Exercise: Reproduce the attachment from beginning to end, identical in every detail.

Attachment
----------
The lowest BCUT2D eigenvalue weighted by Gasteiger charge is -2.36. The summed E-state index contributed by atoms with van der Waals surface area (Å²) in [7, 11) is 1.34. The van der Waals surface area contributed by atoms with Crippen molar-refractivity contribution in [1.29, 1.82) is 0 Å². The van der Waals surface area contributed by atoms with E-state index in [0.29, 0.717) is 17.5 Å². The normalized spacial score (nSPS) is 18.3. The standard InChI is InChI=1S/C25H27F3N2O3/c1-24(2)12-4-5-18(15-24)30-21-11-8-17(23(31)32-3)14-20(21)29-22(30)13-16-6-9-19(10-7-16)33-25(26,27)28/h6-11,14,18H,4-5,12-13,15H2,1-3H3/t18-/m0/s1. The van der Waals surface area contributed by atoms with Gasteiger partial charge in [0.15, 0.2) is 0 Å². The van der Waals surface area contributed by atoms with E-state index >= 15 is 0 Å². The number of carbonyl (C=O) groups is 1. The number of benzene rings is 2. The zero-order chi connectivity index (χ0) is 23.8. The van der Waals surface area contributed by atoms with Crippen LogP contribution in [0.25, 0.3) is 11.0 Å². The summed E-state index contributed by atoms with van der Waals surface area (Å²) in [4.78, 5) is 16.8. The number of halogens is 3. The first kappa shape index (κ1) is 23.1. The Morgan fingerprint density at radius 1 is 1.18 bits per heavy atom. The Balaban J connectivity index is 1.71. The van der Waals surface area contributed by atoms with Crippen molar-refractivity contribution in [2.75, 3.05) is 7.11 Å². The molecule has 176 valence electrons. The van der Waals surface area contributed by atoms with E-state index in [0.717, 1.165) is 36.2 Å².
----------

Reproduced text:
The lowest BCUT2D eigenvalue weighted by Gasteiger charge is -2.36. The summed E-state index contributed by atoms with van der Waals surface area (Å²) in [7, 11) is 1.34. The van der Waals surface area contributed by atoms with Crippen molar-refractivity contribution in [1.29, 1.82) is 0 Å². The van der Waals surface area contributed by atoms with E-state index in [0.29, 0.717) is 17.5 Å². The normalized spacial score (nSPS) is 18.3. The standard InChI is InChI=1S/C25H27F3N2O3/c1-24(2)12-4-5-18(15-24)30-21-11-8-17(23(31)32-3)14-20(21)29-22(30)13-16-6-9-19(10-7-16)33-25(26,27)28/h6-11,14,18H,4-5,12-13,15H2,1-3H3/t18-/m0/s1. The van der Waals surface area contributed by atoms with Gasteiger partial charge in [0.15, 0.2) is 0 Å². The van der Waals surface area contributed by atoms with E-state index >= 15 is 0 Å². The number of carbonyl (C=O) groups is 1. The number of benzene rings is 2. The zero-order chi connectivity index (χ0) is 23.8. The van der Waals surface area contributed by atoms with Crippen LogP contribution in [0.25, 0.3) is 11.0 Å². The summed E-state index contributed by atoms with van der Waals surface area (Å²) in [4.78, 5) is 16.8. The number of halogens is 3. The first kappa shape index (κ1) is 23.1. The Morgan fingerprint density at radius 1 is 1.18 bits per heavy atom. The Balaban J connectivity index is 1.71. The van der Waals surface area contributed by atoms with Crippen molar-refractivity contribution in [2.75, 3.05) is 7.11 Å². The molecule has 176 valence electrons. The van der Waals surface area contributed by atoms with E-state index in [0.717, 1.165) is 36.2 Å².